Lessons of a traveling internist (Proceedings)


Lessons of a traveling internist (Proceedings)

May 01, 2011

The procedures discussed will include in-hospital urine cultures, voiding urohydropropulsion, and esophageal feeding tube placement.


The three most common types of stones seen in dogs and cats are: Magnesium ammonium phosphate (struvite), Calcium oxalate, and Urate.

Magnesium ammonium phosphate (struvite) urocystoliths

Struvite stones are almost always associated with infection in dogs but often sterile in cats. Urine culture is essential.

Urine culture

     1. Equipment necessary:
          a. Sterile inoculating loop (0.001 ml). Disposable plastic loops may be available from your veterinary laboratory or purchased commercially.
          b. Culture plates (blood agar, or ½ blood agar and ½ MacConkey). Available commercially from many sources.
          c. Incubator
     2. Using sterile technique, transfer urine to sterile loop (loop may be gently shaken to remove excess urine)
     3. Streak urine onto culture plate
     4. Incubate culture plate at body temperature (1000F or 370C), plate should be upside down.
     5. Examine plate for growth at 24 hours.
          a. If negative: record results and discard.
          b. If positive:
               i. Determine colony count. With a 0.001 ml loop, 1 colony equals 1,000 colonies/ml; 10 colonies equals 10,000 colonies/ml; 100 colonies equals 100,000 colonies/ml. Record results.
               ii. Send culture plate to lab. Note: some laboratories will not accept culture plates: dab bacteria with sterile culturette and send for antimicrobial sensitivity testing.
               iii. Client invoice states that additional charges will be applied if sensitivity testing is performed (I contact the client when the culture is positive to let them know).

Management of Struvite Urocystoliths:

     1. Surgical removal
     2. Urohydropropulsion: can be performed to push the stone(s) back into the bladder for surgical removal (retrograde) or remove the stones from the body (antegrade).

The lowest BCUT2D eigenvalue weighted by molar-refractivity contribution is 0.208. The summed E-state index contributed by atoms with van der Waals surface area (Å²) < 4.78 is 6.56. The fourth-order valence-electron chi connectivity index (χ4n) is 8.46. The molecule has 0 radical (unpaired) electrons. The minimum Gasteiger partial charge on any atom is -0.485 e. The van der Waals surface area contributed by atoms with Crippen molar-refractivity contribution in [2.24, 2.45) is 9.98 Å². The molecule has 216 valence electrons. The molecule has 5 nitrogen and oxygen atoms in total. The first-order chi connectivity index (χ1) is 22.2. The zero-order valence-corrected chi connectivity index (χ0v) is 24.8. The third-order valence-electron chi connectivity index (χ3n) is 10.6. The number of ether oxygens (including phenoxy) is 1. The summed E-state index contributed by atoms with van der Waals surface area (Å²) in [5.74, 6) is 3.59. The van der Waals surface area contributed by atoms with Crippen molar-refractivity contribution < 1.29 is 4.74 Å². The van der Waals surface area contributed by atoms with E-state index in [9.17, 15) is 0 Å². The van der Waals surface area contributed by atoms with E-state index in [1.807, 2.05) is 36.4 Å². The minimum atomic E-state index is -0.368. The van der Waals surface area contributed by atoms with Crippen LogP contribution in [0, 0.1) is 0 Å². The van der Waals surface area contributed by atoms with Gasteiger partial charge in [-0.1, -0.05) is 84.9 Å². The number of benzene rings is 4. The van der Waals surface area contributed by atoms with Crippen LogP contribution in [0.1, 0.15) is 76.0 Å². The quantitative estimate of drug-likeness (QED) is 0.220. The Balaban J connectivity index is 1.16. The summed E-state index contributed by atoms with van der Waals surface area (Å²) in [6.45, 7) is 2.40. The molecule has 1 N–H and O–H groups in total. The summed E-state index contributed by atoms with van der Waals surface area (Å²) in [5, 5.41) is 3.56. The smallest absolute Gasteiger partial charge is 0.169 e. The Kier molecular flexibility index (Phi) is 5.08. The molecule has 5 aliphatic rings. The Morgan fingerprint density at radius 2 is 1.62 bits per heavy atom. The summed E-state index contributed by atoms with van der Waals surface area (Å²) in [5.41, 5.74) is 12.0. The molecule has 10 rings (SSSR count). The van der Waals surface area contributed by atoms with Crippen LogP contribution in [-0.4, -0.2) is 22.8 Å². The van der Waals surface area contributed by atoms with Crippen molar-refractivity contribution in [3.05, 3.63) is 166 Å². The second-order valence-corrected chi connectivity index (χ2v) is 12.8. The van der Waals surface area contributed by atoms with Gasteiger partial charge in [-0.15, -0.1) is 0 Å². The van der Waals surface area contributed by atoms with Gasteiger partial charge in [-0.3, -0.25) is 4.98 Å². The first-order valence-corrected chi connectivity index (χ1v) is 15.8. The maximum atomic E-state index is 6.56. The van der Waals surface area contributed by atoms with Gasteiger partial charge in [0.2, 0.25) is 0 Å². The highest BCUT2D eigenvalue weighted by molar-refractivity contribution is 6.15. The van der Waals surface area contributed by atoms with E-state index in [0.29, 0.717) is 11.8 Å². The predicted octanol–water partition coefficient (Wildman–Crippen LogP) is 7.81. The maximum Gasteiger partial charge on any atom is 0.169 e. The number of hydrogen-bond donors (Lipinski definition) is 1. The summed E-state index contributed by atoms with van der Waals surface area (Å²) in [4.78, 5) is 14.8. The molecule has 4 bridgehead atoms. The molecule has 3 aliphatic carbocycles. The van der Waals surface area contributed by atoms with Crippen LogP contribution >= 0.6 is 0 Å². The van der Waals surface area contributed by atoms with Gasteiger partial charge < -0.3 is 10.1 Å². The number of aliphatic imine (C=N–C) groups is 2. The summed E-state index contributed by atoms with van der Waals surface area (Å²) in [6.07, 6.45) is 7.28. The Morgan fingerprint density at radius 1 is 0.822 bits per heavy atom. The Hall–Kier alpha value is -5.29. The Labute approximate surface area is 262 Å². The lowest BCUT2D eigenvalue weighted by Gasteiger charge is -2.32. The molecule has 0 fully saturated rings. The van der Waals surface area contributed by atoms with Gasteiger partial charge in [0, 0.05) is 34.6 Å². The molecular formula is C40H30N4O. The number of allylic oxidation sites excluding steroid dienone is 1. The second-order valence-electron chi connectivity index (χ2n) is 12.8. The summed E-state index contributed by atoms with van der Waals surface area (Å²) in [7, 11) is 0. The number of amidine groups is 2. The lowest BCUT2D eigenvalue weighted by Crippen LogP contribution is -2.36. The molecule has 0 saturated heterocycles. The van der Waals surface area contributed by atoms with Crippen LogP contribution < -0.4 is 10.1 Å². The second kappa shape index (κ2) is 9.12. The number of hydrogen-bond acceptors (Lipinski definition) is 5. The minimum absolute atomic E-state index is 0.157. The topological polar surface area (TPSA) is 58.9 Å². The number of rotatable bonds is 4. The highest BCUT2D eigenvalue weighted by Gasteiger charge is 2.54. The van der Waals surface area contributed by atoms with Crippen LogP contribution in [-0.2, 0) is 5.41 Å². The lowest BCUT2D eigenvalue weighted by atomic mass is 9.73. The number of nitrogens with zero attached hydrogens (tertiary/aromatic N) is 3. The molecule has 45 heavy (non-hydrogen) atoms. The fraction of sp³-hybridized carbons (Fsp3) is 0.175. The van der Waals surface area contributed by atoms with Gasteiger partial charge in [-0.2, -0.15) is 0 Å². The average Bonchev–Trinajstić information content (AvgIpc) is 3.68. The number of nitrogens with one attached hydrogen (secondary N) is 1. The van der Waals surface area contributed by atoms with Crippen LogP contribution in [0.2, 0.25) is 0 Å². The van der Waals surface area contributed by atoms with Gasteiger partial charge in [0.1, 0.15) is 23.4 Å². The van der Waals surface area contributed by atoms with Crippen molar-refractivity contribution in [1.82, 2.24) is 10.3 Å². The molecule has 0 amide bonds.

a. Technique for retrograde urohydropropulsion (used for urethral stones): the patient is anesthetized and intubated. One assistant occludes the proximal urethra with digital pressure ventrally from the rectum. Saline is infused into the proximal urethra while occluding the tip of the penis. Sterile lubricant may be added to the saline. When the assistant feels the urethra distend, digital pressure is removed and a rush of saline (hopefully including the stone) will be felt entering the bladder. The procedure is repeated until the stone has returned to the bladder.
          b. Technique for antegrade voiding urohydropropulsion (used for removal of urocystoliths): the patient is anesthetized (and frequently intubated). Full relaxation of the urethra is helpful. The patient is held in a vertical orientation allowing all stones to fall into the neck of the bladder. Gentle agitation is performed. The bladder is expressed into a bowl and the sediment examined for the presence of crystals and stones. The urethra can be catheterized and the bladder refilled to allow repeated flushings. Perform repeated radiographs and/or ultrasound examinations to determine completeness of stone removal.
               i. It is reported that stones may be removed up to: male cat: 1 mm (larger if perineal urethrostomy performed), female cat: 5 mm, dogs >20 lbs: 5 mm plus.
               ii. Proceed to surgery if voiding urohydropropulsion fails.
     3. Medical dissolution
          a. Cats (sterile): Hills's S/d (canned or dry), Royal Canin SO formula
               i. Once dissolved, prevent recurrence with Hill's C/d multicare, Eukanuba Urinary S, Purina URst/ox, Royal Canin Urinary SO.
          b. Dogs (usually infected): Hill's S/d diet plus appropriate antibiotic.
               i. Continue antibiotic until 4 weeks after stones have dissolved.
               ii. Monitor for recurrence of infection with scheduled cultures (one week, one month, and 3 months after antibiotic therapy has finished)
               iii. Long term dietary therapy is generally unnecessary for infection-related stones.